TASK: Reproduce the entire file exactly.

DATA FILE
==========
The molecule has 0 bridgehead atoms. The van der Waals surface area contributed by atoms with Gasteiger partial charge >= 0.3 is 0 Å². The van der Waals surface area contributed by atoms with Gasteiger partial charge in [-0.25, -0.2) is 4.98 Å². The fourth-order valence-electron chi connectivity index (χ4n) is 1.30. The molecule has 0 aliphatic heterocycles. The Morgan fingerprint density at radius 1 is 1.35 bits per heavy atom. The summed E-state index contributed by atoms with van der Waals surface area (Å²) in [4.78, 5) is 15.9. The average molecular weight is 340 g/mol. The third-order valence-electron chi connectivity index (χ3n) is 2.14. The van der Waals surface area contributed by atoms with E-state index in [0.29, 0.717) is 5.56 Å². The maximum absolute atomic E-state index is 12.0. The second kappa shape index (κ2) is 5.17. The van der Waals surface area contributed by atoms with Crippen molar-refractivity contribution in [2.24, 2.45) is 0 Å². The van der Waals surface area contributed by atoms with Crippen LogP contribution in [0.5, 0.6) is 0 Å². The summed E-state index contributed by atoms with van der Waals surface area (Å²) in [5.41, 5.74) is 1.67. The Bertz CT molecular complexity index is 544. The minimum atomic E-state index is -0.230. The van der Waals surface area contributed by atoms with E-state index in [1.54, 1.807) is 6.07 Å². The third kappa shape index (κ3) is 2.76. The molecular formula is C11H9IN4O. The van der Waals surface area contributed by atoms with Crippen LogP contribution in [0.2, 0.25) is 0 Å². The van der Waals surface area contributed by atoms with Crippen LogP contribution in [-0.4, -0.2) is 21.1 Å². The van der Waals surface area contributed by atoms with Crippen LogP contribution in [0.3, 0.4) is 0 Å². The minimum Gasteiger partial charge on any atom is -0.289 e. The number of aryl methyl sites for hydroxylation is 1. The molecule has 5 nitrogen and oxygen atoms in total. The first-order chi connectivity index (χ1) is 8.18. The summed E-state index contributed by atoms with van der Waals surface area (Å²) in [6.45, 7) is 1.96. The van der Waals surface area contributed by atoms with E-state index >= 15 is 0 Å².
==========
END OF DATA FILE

The molecule has 0 bridgehead atoms. The van der Waals surface area contributed by atoms with Gasteiger partial charge >= 0.3 is 0 Å². The van der Waals surface area contributed by atoms with Gasteiger partial charge in [-0.25, -0.2) is 4.98 Å². The fourth-order valence-electron chi connectivity index (χ4n) is 1.30. The molecule has 0 aliphatic heterocycles. The Morgan fingerprint density at radius 1 is 1.35 bits per heavy atom. The summed E-state index contributed by atoms with van der Waals surface area (Å²) in [4.78, 5) is 15.9. The average molecular weight is 340 g/mol. The third-order valence-electron chi connectivity index (χ3n) is 2.14. The van der Waals surface area contributed by atoms with E-state index in [0.29, 0.717) is 5.56 Å². The maximum absolute atomic E-state index is 12.0. The second kappa shape index (κ2) is 5.17. The van der Waals surface area contributed by atoms with Crippen molar-refractivity contribution in [2.24, 2.45) is 0 Å². The van der Waals surface area contributed by atoms with Crippen LogP contribution in [0.5, 0.6) is 0 Å². The summed E-state index contributed by atoms with van der Waals surface area (Å²) in [5.41, 5.74) is 1.67. The Bertz CT molecular complexity index is 544. The minimum atomic E-state index is -0.230. The van der Waals surface area contributed by atoms with E-state index in [1.54, 1.807) is 6.07 Å². The third kappa shape index (κ3) is 2.76. The molecular formula is C11H9IN4O. The van der Waals surface area contributed by atoms with Crippen LogP contribution in [0.2, 0.25) is 0 Å². The van der Waals surface area contributed by atoms with Crippen LogP contribution in [-0.4, -0.2) is 21.1 Å². The van der Waals surface area contributed by atoms with Crippen LogP contribution in [0.3, 0.4) is 0 Å². The minimum Gasteiger partial charge on any atom is -0.289 e. The number of aryl methyl sites for hydroxylation is 1. The molecule has 5 nitrogen and oxygen atoms in total. The first-order chi connectivity index (χ1) is 8.18. The summed E-state index contributed by atoms with van der Waals surface area (Å²) in [6.45, 7) is 1.96. The van der Waals surface area contributed by atoms with E-state index >= 15 is 0 Å².